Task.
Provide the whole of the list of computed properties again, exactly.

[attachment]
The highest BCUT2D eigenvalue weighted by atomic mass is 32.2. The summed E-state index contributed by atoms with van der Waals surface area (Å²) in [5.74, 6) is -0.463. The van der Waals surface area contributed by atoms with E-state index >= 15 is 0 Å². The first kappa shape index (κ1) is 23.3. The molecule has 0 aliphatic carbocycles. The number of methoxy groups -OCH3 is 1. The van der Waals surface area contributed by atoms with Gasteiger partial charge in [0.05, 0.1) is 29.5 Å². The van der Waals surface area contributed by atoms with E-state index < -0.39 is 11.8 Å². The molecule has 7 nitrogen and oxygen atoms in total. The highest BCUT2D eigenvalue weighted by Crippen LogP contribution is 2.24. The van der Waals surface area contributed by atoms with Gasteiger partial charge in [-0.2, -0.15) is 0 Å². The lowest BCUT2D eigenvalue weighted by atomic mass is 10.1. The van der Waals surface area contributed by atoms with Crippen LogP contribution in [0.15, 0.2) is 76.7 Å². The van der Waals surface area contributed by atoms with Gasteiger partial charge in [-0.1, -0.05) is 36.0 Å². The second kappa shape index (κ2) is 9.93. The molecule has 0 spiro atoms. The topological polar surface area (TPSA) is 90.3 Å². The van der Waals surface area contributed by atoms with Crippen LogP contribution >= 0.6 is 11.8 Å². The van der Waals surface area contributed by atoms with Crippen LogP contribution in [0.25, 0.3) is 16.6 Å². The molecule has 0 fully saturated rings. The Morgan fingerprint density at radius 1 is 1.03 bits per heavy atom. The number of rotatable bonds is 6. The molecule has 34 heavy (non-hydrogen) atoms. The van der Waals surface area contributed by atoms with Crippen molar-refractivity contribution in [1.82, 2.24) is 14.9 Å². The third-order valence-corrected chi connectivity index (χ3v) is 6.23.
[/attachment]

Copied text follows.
The highest BCUT2D eigenvalue weighted by atomic mass is 32.2. The summed E-state index contributed by atoms with van der Waals surface area (Å²) in [5.74, 6) is -0.463. The van der Waals surface area contributed by atoms with E-state index >= 15 is 0 Å². The first kappa shape index (κ1) is 23.3. The molecule has 0 aliphatic carbocycles. The number of methoxy groups -OCH3 is 1. The van der Waals surface area contributed by atoms with Gasteiger partial charge in [0.05, 0.1) is 29.5 Å². The van der Waals surface area contributed by atoms with E-state index < -0.39 is 11.8 Å². The molecule has 7 nitrogen and oxygen atoms in total. The highest BCUT2D eigenvalue weighted by Crippen LogP contribution is 2.24. The van der Waals surface area contributed by atoms with Gasteiger partial charge in [-0.2, -0.15) is 0 Å². The lowest BCUT2D eigenvalue weighted by atomic mass is 10.1. The van der Waals surface area contributed by atoms with Crippen LogP contribution in [0.15, 0.2) is 76.7 Å². The van der Waals surface area contributed by atoms with Gasteiger partial charge in [-0.1, -0.05) is 36.0 Å². The second kappa shape index (κ2) is 9.93. The molecule has 0 spiro atoms. The topological polar surface area (TPSA) is 90.3 Å². The van der Waals surface area contributed by atoms with Crippen LogP contribution >= 0.6 is 11.8 Å². The van der Waals surface area contributed by atoms with Crippen LogP contribution in [0.25, 0.3) is 16.6 Å². The molecule has 0 fully saturated rings. The Morgan fingerprint density at radius 1 is 1.03 bits per heavy atom. The number of rotatable bonds is 6. The molecule has 34 heavy (non-hydrogen) atoms. The van der Waals surface area contributed by atoms with Crippen molar-refractivity contribution in [1.82, 2.24) is 14.9 Å². The third-order valence-corrected chi connectivity index (χ3v) is 6.23.